CORPORATE HEADQUARTERS
From the Gone to Texas Guide 2021
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It’s a Good Thing Texas Is a Big State

The volume of HQ relocations shows no sign of letting up.

Corporate Headquarters
Houston, Texas
Photo: Getty Images

by MARK AREND

“The last one out of Silicon Valley, please turn out the lights.” Signage to that effect has yet to be seen in the Bay Area, but it may be only a matter of time. Corporate headquarters relocations to Texas, particularly from Silicon Valley, California, are on a roll; 2021 is forecast to see even more such activity than recent years. In 2020 alone, tech giants Oracle and Hewlett Packard Enterprises announced HQ relocations from California to Austin and Houston, respectively. Dallas is the new home base for commercial real estate services CBRE Group, which moved its headquarters from Los Angeles. In January 2021, data center giant Digital Realty Trust, based in San Francisco, also announced a headquarters move to Austin.

Texas’ capital is also home to Tesla Motors’ gigafactory now under construction and is the new home of the electric car makers’ Co-founder and CEO Elon Musk. Reports of Tesla’s headquarters moving from Palo Alto to Texas were still speculation in early April.

The Bay Area is not alone in seeing key headquarters departures for the Lone Star State. Also in 2020, Peter Rex, founder and CEO of Seattle-based technology, investment and real estate firm Rex Teams, announced his company’s relocation to Texas, citing social unrest and high prices as being among the factors for the decision. Rex Teams had previously been based in San Francisco.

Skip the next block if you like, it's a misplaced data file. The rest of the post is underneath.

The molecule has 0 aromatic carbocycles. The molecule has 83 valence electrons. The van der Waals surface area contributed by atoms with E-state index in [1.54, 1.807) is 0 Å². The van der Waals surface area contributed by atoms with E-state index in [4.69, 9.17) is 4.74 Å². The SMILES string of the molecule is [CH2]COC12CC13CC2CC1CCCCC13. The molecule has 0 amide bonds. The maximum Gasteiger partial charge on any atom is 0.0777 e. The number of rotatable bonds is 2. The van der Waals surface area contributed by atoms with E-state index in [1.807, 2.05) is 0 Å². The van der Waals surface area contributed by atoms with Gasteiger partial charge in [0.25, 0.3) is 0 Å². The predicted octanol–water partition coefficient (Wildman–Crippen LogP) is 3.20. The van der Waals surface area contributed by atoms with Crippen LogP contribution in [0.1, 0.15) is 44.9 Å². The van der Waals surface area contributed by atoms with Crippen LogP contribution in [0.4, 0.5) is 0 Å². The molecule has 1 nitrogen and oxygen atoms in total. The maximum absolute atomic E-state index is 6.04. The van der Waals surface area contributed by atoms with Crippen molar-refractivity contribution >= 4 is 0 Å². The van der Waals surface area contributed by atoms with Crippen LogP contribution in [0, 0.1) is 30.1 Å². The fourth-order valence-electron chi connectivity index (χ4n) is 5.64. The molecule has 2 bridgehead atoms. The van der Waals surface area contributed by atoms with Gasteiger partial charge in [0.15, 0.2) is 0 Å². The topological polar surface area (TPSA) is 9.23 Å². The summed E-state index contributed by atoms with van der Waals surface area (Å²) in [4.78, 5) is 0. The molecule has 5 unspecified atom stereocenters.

As Rex noted in an October 2020 Fox Business interview, “Being a servant CEO, I want to provide my employees with a place where they can afford to buy a home, they can live abundantly and afford the cost of schooling. Second, I want to be in a place where the American Dream can flourish, which includes having a culture that’s amenable to flourishing and a government that’s sensible. Thirdly, I want to be where the next big wave is going to be. I believe that wave, 30 years in the future, is not necessarily going to be in Seattle and San Francisco again. I think it’s going to be elsewhere.”

Like Texas, Rex intimates, where housing costs, a lower-cost tax environment, well-stocked labor pool and robust business climate all beckon. Nearly 200 companies have relocated their headquarters to Texas in the past decade, noted Ed Curtis, founder and CEO of YTEXAS, in a mid-October interview on Fox Business. “I think 2021 could very well be the biggest year of corporate expansion and relocations that the state has ever seen,” he related. YTEXAS is a Texas business network for companies relocating, growing and expanding in the state, which already is home to more than 50 Fortune 500 and 95 Fortune 1000 companies.

Aerospace, Financial Services, Too